Sihow came to live at our safe-house 6 months ago. He was a child soldier for about a year
before he became a deserter. This is his story:
“I wasn’t ever registered as a soldier; my older brother was. The soldiers came to our house and read his name off the village register. My brother wasn’t in the barracks very long before he fled, and to this day, we don’t know where he is. So the soldiers came back to our house and took me away instead. Someone from our house was required to serve and I was next in line.
I was required to train all day, and at night I stood alert to guard. There was little to no sleep. When I was caught dozing off, I was given a hard punishment by the troop leader. The food was bad and there was never enough.
I knew my brother would never return, so I was stuck. But I thought, “if he ran away, maybe I could too.” So I did.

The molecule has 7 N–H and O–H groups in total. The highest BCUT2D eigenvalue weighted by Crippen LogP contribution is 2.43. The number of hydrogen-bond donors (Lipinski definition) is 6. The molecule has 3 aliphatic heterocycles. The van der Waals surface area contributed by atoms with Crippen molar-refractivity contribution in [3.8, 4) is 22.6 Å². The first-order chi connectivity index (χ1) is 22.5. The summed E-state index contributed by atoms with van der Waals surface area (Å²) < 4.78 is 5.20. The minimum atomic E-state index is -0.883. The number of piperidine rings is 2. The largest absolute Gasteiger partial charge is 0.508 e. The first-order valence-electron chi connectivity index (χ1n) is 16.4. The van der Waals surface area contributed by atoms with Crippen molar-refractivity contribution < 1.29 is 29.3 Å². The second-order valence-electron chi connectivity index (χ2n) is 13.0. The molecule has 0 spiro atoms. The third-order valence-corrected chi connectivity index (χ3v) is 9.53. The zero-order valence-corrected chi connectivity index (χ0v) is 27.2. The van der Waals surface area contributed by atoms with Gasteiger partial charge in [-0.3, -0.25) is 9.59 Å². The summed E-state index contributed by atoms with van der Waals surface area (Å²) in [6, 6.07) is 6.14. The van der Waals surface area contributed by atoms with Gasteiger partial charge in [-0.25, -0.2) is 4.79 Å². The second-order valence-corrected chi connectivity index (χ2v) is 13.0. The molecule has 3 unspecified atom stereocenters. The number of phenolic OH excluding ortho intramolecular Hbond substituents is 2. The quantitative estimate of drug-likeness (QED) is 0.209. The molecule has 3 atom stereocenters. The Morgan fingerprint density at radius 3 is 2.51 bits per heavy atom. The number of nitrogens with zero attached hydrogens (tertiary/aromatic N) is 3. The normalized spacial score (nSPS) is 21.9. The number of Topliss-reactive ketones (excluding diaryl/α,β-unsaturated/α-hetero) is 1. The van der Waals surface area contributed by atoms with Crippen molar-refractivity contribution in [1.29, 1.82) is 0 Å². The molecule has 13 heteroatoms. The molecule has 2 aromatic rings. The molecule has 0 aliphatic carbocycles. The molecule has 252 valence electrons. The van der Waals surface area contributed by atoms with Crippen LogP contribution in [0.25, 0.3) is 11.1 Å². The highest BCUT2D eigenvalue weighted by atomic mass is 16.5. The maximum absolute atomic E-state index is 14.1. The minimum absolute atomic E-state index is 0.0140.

When Sihow came to our safe house, he told us that if he could study in our program he wouldn’t have to be a soldier. Unfortunately, we knew that wasn’t enough given that he was a deserter. So our director went and negotiated with the provincial governor. They’ve since given Sihow permission to stay with us until the equivalent of about 9th grade. So for now, he’s in our care and studying in the 4th grade.
Our goal is to equip him with other skills to protect him from becoming a front line soldier and give him a good government job in the future. The work PROJECT AK-47 does often requires delicate maneuvering and working between different political agendas and cultural contexts to protect children.
Sihow's story was featured in our End Of Year Report. Click here to read the full report and see what made 2013 such a great year!